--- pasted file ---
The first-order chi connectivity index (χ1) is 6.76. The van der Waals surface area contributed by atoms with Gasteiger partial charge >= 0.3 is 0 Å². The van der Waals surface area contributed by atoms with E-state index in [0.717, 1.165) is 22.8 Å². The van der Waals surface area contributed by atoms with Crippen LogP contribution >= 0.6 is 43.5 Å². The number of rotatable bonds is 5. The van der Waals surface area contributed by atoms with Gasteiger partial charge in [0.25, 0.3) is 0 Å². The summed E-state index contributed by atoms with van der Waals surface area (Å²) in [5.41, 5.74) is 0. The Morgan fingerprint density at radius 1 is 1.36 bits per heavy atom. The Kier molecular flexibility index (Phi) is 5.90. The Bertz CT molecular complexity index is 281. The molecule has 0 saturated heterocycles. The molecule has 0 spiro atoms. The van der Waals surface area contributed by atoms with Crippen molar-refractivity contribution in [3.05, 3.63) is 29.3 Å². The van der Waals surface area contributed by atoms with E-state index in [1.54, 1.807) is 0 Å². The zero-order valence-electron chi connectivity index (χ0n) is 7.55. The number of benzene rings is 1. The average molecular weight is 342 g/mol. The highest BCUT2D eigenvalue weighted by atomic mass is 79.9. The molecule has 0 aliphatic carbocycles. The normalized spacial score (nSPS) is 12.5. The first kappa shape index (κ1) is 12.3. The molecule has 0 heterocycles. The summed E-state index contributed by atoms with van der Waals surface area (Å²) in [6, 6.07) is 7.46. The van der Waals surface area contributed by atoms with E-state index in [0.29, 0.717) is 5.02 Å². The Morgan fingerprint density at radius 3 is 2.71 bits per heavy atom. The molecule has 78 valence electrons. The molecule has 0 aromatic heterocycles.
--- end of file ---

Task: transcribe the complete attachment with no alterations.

The first-order chi connectivity index (χ1) is 6.76. The van der Waals surface area contributed by atoms with Gasteiger partial charge >= 0.3 is 0 Å². The van der Waals surface area contributed by atoms with E-state index in [0.717, 1.165) is 22.8 Å². The van der Waals surface area contributed by atoms with Crippen LogP contribution >= 0.6 is 43.5 Å². The number of rotatable bonds is 5. The van der Waals surface area contributed by atoms with Gasteiger partial charge in [0.25, 0.3) is 0 Å². The summed E-state index contributed by atoms with van der Waals surface area (Å²) in [5.41, 5.74) is 0. The Morgan fingerprint density at radius 1 is 1.36 bits per heavy atom. The Kier molecular flexibility index (Phi) is 5.90. The Bertz CT molecular complexity index is 281. The molecule has 0 saturated heterocycles. The molecule has 0 spiro atoms. The van der Waals surface area contributed by atoms with Crippen molar-refractivity contribution in [3.05, 3.63) is 29.3 Å². The van der Waals surface area contributed by atoms with E-state index in [1.54, 1.807) is 0 Å². The zero-order valence-electron chi connectivity index (χ0n) is 7.55. The number of benzene rings is 1. The average molecular weight is 342 g/mol. The highest BCUT2D eigenvalue weighted by atomic mass is 79.9. The molecule has 0 aliphatic carbocycles. The normalized spacial score (nSPS) is 12.5. The first kappa shape index (κ1) is 12.3. The molecule has 0 heterocycles. The summed E-state index contributed by atoms with van der Waals surface area (Å²) in [6, 6.07) is 7.46. The van der Waals surface area contributed by atoms with E-state index in [0.29, 0.717) is 5.02 Å². The Morgan fingerprint density at radius 3 is 2.71 bits per heavy atom. The molecule has 78 valence electrons. The molecule has 0 aromatic heterocycles.